Trump might like to stick it to Obama’s DOJ getting this conviction.

      1. His appeals are all done. When the US Supreme court decided not to look into the case, that was the end of it. It is Presidential action or nothing, apparently.

        1. No, it is not all done. Ross still has legal options.

    2. Heck, that’s more than the number of scientists who signed the Petition Project urging the Senate to reject the Kyoto and Paris capitulations.

  3. This dude should be pardoned for having his case be manipulated like this.

  4. I would just like to say that the prosecution team and judges involved in Mr. Ulbrict’s conviction and sentencing are fine human beings and upstanding public servants, and it would pain me greatly to hear that any one of them had fallen face first into a piece of landscaping equipment.

    1. There’s no special place in hell for them, either.

      1. The Bolgia of the False Counselors?

    2. How about falling down an elevator shaft….onto some bullets.

    3. Oh for sure. They can all look their family in the eye and be proud of the what they’ve done. I for one can but applaud such fine people on the side of the people.

    1. People who write letters to Zuckerberg or people whose kids got murdered?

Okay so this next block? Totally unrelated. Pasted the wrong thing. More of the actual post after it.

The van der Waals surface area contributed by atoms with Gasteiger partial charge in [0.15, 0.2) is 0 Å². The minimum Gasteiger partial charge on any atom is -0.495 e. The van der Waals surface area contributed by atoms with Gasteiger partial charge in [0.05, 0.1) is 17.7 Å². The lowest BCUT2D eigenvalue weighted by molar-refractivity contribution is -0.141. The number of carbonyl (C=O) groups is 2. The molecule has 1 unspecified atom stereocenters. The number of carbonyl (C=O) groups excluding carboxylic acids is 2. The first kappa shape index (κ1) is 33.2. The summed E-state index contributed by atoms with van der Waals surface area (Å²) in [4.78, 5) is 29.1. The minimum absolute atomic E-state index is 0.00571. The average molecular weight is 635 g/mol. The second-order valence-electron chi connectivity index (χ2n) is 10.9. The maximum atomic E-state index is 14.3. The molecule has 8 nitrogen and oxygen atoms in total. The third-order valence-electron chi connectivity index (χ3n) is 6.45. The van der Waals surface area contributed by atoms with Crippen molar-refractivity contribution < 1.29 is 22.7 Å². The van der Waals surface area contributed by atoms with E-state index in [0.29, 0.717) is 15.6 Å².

Or both. That seems most likely.

  5. Mr. Trump: Pardon Ross Ulbricht.

    1. Yup last option. Fuck the nazgul for not taking this case.

      1. Nazgul? Nice touch. Please nominate the Witch- King of Angmar.
        It hurts when blowing out coffee through one’s proboscis…

    2. His best hope is if the judge or federal prosecutors in the case are ones that Trump wants to tweak.

      1. Best hope? Probably.

        He can still file a writ of habeas corpus to have the courts reciew his case.

        1. Any prisoner can do that, the problem is whether they’ll succeed.

      2. It was all “Southern District of New York”, right? I have a feeling none of that lot voted for Trump.

    3. Hopefully someone can get the President’s ear on this one.

      This is a monstrous travesty of injustice given what we know about how this case was handled.